At the time of the initial police investigation, a number of players refused to speak with Hockey Canada’s investigating counsel. This is not surprising, given that any sexual assault lawyer would advise their client accordingly, particularly when the allegations were not disclosed. This topic touches upon the issue of due process, which must not be overlooked when dealing with this emotional and serious subject. Testifying before the House of Commons committee, the independent investigator highlighted this point. As a matter of procedural fairness, she could not interview players without giving them fair notice of what was alleged against them. This is not only a matter of common sense but a centuries-old value enshrined within our common law tradition. Accused parties ought to be advised of what is alleged against them before being asked to respond to a claim. However, since the complainant refused requests to provide a statement to Hockey Canada’s independent investigator, that could not be done.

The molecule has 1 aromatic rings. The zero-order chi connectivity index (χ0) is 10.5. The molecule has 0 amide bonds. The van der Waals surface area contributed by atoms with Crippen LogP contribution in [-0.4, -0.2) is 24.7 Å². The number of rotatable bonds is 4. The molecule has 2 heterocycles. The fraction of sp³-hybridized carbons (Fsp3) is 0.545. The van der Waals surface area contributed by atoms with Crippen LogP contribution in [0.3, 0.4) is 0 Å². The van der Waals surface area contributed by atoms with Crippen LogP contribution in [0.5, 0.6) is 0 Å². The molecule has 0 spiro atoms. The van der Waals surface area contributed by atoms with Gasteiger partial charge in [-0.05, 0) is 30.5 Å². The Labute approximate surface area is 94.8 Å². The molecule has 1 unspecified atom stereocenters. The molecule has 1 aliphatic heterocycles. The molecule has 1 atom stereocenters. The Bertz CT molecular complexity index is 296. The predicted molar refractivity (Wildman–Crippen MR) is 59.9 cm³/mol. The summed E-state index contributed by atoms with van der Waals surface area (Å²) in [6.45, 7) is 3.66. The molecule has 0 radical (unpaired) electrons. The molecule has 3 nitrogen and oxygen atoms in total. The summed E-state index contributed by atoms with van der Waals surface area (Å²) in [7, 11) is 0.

Since the news of the incident broke, many hockey players have come out publicly to proclaim their innocence and assert that they had no involvement in the alleged incident. These players likely did so as they felt the mounting pressure of the public to reveal the unnamed players. One cannot help but empathize with the angst that the players must feel given the circumstances. They have not been found guilty of any offence, they have not even been accused of being involved, yet they the stress that they are under compelled them to distance themselves publicly from these 4-year-old allegations.